Tuesday, December 21, 2021

21 Activities and Lessons That Have a Winter Theme

Today is the first day of winter in the northern hemisphere. To mark the start of winter I've put together a list of twenty-one activities and lessons that have a winter theme. 

Snowy Outdoor Activities
I enjoy winter and my kids do too. We like to sled, ski, snowshoe, and just play outside in the snow. If you live where we do, it's a long winter if you don't learn to the love the snow.

NOVA, as a part of their program on Denali, has directions for building a snow cave and directions for building an Igloo.

Boys' Life offers a list of outdoor winter games as well as directions for building igloos and snow shelters.

Making your own snowshoes is an activity that can be done indoors with the final product enjoyed outdoors. There are dozens of DIY snowshoe videos on YouTube. This one is a little bit too quick, but it does have a detailed materials list in the description. 

When I was about seven or eight I was given a copy of The American Boy's Handy Book (available for free in Google Books). The book is filled with fun hands-on indoor and outdoor activities including an entire section devoted to snow forts and other snow-related activities. I took my tattered copy off the shelf last winter and explained to my daughters that the book was written when people thought that girls couldn't do the same things as boys, but now we know better. We then turned to the section about making ice-fishing traps. Now they can't wait to go ice-fishing, again! 

Playing outdoor bingo is a fun way to get kids outside and exploring the nature in their neighborhoods. Watch this video to learn how you can create your own outdoor Bingo boards using Flippity's Google Sheets template.

Video Lessons About Winter Weather
The following video explains how windchill is calculated. The video comes from Presh Talwalkar.


Television news reporters like to use the word "extreme" whenever we have a lot of rain or snow in a short amount of time. Is the weather really "extreme" or is that just our impression of it? The following Minute Earth video takes on the topic of how extreme weather affects our thinking about weather patterns in general. I found the video to be interesting from a psychology perspective. The video is embedded below.


The video from Reactions that is embedded below explains how snowflakes are created.


Thundersnow is a video from UNC-TV that explains how thunder sometimes, though rarely, coincides with snowstorms. PBS Learning Media has a set of corresponding lesson materials that you can use with this video.

Why the Full Moon is Better in Winter explains how the combination of the position of the moon relative to Earth and snow on the ground make the moon appear brighter in the winter than in the summer. Take a look at the video as embedded below.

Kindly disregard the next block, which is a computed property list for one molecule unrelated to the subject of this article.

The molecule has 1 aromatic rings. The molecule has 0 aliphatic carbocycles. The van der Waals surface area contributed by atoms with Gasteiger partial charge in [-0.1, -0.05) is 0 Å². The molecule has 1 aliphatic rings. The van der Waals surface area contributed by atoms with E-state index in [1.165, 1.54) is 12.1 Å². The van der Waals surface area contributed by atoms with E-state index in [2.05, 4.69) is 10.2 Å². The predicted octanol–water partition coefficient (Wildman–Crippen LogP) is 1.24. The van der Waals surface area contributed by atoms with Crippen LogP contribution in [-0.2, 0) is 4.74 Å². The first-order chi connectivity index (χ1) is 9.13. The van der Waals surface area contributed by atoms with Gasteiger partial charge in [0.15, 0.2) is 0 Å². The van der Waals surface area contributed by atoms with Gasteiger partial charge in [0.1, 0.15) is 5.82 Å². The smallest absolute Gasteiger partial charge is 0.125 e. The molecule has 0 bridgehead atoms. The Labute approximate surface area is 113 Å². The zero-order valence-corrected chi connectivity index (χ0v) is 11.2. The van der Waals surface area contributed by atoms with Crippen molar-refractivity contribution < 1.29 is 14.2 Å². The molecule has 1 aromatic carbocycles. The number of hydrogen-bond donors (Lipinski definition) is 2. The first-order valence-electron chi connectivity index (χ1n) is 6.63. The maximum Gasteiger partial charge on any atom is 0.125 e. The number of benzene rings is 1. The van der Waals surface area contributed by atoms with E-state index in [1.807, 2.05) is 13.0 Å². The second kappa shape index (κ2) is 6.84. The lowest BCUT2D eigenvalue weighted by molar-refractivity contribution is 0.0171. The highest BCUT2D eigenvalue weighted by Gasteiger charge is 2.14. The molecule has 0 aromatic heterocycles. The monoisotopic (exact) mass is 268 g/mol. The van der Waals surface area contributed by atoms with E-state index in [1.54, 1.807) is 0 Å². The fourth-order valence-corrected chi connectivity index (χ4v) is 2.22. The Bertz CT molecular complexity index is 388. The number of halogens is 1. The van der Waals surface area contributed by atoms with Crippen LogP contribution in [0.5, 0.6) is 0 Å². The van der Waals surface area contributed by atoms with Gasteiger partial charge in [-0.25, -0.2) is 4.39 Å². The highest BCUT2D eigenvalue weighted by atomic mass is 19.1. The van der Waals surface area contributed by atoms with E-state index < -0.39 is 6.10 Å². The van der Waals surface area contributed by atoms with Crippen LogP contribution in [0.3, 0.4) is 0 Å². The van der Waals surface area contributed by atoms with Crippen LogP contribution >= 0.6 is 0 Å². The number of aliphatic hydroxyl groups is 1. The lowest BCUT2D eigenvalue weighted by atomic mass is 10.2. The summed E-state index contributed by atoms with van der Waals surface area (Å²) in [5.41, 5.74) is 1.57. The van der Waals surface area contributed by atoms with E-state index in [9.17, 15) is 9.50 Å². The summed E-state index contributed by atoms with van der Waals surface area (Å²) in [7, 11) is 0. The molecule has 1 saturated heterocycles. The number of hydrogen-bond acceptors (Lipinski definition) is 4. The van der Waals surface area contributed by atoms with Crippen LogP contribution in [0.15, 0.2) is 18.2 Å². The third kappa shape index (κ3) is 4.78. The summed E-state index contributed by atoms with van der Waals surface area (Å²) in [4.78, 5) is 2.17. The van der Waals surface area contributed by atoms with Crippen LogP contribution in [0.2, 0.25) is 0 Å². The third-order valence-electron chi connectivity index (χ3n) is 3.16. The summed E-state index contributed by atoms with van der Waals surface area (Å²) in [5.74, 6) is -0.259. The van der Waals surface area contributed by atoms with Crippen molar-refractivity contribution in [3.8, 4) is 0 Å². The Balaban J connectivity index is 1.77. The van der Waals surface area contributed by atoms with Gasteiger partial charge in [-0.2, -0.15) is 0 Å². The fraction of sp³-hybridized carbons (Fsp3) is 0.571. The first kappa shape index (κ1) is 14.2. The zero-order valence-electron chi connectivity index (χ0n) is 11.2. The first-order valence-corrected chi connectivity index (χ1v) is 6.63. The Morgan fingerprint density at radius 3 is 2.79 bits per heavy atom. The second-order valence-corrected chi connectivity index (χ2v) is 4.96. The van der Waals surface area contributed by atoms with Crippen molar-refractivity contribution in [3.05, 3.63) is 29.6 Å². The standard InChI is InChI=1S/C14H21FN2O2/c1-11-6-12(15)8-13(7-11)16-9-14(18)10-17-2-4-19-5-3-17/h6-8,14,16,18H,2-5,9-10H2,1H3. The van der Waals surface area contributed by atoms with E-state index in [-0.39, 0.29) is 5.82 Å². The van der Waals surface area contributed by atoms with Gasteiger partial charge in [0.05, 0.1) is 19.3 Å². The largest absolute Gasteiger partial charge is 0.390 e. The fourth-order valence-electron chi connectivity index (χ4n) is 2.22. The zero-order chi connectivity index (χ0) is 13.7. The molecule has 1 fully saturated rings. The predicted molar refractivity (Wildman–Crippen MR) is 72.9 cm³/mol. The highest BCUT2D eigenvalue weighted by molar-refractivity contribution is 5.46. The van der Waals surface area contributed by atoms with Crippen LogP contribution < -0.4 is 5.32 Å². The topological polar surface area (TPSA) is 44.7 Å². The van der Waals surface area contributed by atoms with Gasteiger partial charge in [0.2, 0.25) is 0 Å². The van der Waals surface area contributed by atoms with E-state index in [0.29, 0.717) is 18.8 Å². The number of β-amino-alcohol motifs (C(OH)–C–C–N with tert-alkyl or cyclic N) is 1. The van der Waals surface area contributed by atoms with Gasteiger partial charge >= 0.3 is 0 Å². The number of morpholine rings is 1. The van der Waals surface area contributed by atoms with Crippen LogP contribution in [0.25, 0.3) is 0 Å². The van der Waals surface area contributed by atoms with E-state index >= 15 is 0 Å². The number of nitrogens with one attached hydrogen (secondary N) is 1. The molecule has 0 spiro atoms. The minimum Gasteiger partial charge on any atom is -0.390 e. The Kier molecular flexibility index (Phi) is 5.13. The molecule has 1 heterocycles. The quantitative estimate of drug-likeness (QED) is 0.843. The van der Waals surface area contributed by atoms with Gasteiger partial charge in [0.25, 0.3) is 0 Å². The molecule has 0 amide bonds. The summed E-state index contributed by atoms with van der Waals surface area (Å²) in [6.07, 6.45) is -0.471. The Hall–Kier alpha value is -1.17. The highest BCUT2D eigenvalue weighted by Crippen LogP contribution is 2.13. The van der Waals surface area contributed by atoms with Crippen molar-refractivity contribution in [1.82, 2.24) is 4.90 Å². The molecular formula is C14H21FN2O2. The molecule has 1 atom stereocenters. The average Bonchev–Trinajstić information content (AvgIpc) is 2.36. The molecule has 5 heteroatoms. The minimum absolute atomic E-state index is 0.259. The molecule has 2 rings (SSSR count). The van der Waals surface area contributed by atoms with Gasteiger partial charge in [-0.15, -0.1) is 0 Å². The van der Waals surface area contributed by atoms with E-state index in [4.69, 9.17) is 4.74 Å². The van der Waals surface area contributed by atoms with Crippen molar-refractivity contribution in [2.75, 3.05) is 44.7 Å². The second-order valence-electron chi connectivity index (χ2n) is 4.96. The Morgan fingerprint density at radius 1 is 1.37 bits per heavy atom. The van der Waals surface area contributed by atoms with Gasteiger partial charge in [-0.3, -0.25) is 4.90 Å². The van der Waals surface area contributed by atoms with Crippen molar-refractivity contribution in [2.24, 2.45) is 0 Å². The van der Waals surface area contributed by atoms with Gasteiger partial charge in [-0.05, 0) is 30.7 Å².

Where do Snowflakes Come From? is a SciShow Kids video about how snow is formed. What is a Blizzard? also comes from SciShow Kids and does a good job of explaining the difference between a blizzard a regular snowstorm. Both videos are embedded below.

Video Lessons About the Winter Solstice
What is a Solstice? is a National Geographic video. The two minute video explains why we experience solstices. The video also explains why the solstice and the first day of winter aren't always the same.

PBS Kids Nature Cat has a cute video that explains the basic concept of winter and summer solstice.

Last year TIME published a video featuring "four things you probably didn't know about the winter solstice." Spoiler alert! You probably knew them, but the video will remind you about those things.

Mechanism Of The Seasons is a six minute video about why the length of daylight we receive in a location changes throughout the year. This video could be helpful in a flipped classroom environment.

Autumn Stars and Planets is a short PBS video that explains why the stars and planets that we see from Earth change with the seasons. The video is embedded below.

Indoor and Online Winter-themed Activities
Lumio, a new service from SMART that I wrote about last month, has a collection of a dozen ready-made winter-themed online activities including winter poetry writing, math snowmen, and a winter "would you rather?" quiz. 

Flippity offers a template for making your own online snowman activity in which students have to guess the correct letters to spell words before the snowman melts. Here's a demo of how to use the template. 

Surviving Winter is a PBS Learning Media online activity for elementary school and middle school students. The activity consists of reading and watching videos about how animals adapt to survive through winter. Students have to complete writing and word sorting activities as they move through each section of the Surviving Winter activity.